To designate the red of the rose, one spoke for a long time of “rose-colored”, “rose-red” or “rosy”, it was not until the 18th century that a separate word was found, it was derived from the Latin flower name “pink” for “hybrid tea” . The word “pink” also came from a flower, the carnation. It was originally a verb and could mean “cut out”, “break through”, “pink” for the carnation referred to the slightly jagged edges of this flower. "Pinck oogen" said the Dutch to little eyes, maybe even the English word for the little finger, "pinkie", comes from there. Pink denoted all possible shades of red up to ocher, in the 1980s it was very impoverished in the German dictionaries: According to Duden, it only means a “strong, slightly bright pink”.

Neither pink nor pink had feminine connotations until the interwar period. In Rococo, as in Elizabethan England, pink was all the rage in men's fashion for a while. But then new dyeing methods came into the textile industry, white as a baby color gave way to pastel colors, then came the “blue-collar workers” and the blue overalls, sailors and workers' clothing “masculized” the blue.

So the blue / pink color theory remained, only with the gender reversed. In Germany, pink had become so well established as the color of girls before the Second World War that homosexuals (reviled as “effeminate”) had to wear the “pink triangle” as a sign of identification in the concentration camps: pink was born as a gay color. "In the 1950s, pink was strongly associated with women," says historian Jo Paoletti, "but not nearly as strictly and generally as it is today."

Today, the industry can sell twice as much toys and clothing if it persuades consumers that pink is unmanly. She did it. The pink aesthetic is their product - and color carriers like the Barbie dream house also blur the differences between highly different color values. Isn't pink closer to red than delicate pink, pink not closer to light blue than pink?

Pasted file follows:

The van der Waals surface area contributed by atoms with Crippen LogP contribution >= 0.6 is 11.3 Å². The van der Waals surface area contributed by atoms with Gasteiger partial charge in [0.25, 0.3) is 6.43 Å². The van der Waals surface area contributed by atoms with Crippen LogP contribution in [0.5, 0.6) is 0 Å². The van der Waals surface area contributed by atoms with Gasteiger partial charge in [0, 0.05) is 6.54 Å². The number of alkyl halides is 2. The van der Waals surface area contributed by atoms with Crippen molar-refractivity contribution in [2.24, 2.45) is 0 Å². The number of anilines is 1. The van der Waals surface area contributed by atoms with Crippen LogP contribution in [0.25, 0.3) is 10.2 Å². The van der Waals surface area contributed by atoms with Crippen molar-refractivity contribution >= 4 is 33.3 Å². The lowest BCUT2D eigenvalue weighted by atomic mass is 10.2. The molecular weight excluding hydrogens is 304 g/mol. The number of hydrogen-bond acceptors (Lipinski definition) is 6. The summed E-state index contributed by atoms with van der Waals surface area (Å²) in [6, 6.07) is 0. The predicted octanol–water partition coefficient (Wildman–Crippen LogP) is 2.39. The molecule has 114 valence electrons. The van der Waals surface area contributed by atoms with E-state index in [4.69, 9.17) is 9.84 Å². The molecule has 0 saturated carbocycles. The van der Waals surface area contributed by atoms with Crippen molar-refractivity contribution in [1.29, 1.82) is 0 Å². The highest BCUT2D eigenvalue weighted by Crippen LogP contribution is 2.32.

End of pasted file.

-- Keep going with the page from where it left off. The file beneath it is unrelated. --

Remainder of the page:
So is it just the result of commercial brainwashing that little girls love pink more than boys? Well, there is evidence that women see colors differently from men. Studies by Israel Abramov (City University of New York) found that men perceive mixed colors a little more bluish, meaning that women see the world in warmer colors. Such differences could be explained: In the visual center there are a particularly large number of docking points for the male sex hormone testosterone. And the genes for two of the three color receptors are on the X chromosome, which is also to blame for why red-green color blindness occurs almost exclusively in men.

Could such differences have a biological meaning? Was it more important for our female ancestors to see red fruits than for the male? Does the fact that red acts as a sexual signal play a role? Pink as a more subtle signal? Biology does not give clear answers either. And the powerful culture has certainly overtaken them.

("Die Presse", print edition, May 23, 2013)